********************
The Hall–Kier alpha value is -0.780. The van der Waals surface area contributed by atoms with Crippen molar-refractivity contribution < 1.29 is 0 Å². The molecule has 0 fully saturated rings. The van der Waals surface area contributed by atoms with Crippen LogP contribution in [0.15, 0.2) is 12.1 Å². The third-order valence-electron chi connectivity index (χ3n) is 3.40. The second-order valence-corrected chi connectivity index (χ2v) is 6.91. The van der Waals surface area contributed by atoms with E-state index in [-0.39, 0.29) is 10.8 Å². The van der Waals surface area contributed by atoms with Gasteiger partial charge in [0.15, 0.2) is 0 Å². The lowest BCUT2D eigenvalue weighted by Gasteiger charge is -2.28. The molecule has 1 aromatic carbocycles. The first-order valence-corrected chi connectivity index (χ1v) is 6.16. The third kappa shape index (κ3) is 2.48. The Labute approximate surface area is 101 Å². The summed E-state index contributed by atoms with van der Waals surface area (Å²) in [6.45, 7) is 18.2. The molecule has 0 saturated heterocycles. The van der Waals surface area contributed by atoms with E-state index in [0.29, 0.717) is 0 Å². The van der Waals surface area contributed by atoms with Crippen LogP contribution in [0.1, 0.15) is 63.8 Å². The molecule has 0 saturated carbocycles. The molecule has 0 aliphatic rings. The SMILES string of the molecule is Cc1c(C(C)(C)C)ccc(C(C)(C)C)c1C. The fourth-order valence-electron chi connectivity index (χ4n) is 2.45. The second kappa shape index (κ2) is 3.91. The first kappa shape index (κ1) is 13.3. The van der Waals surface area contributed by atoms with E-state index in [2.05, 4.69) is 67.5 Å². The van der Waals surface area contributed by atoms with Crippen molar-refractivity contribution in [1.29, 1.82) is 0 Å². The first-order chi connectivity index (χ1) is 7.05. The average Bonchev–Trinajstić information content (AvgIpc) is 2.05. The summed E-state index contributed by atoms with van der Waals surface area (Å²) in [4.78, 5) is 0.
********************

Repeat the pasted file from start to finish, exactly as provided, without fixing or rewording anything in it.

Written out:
The Hall–Kier alpha value is -0.780. The van der Waals surface area contributed by atoms with Crippen molar-refractivity contribution < 1.29 is 0 Å². The molecule has 0 fully saturated rings. The van der Waals surface area contributed by atoms with Crippen LogP contribution in [0.15, 0.2) is 12.1 Å². The third-order valence-electron chi connectivity index (χ3n) is 3.40. The second-order valence-corrected chi connectivity index (χ2v) is 6.91. The van der Waals surface area contributed by atoms with E-state index in [-0.39, 0.29) is 10.8 Å². The van der Waals surface area contributed by atoms with Gasteiger partial charge in [0.15, 0.2) is 0 Å². The lowest BCUT2D eigenvalue weighted by Gasteiger charge is -2.28. The molecule has 1 aromatic carbocycles. The first-order valence-corrected chi connectivity index (χ1v) is 6.16. The third kappa shape index (κ3) is 2.48. The Labute approximate surface area is 101 Å². The summed E-state index contributed by atoms with van der Waals surface area (Å²) in [6.45, 7) is 18.2. The molecule has 0 saturated heterocycles. The van der Waals surface area contributed by atoms with E-state index in [0.29, 0.717) is 0 Å². The van der Waals surface area contributed by atoms with Crippen LogP contribution in [0.1, 0.15) is 63.8 Å². The molecule has 0 saturated carbocycles. The molecule has 0 aliphatic rings. The SMILES string of the molecule is Cc1c(C(C)(C)C)ccc(C(C)(C)C)c1C. The fourth-order valence-electron chi connectivity index (χ4n) is 2.45. The second kappa shape index (κ2) is 3.91. The first kappa shape index (κ1) is 13.3. The van der Waals surface area contributed by atoms with E-state index in [2.05, 4.69) is 67.5 Å². The van der Waals surface area contributed by atoms with Crippen molar-refractivity contribution in [1.29, 1.82) is 0 Å². The first-order chi connectivity index (χ1) is 7.05. The average Bonchev–Trinajstić information content (AvgIpc) is 2.05. The summed E-state index contributed by atoms with van der Waals surface area (Å²) in [4.78, 5) is 0.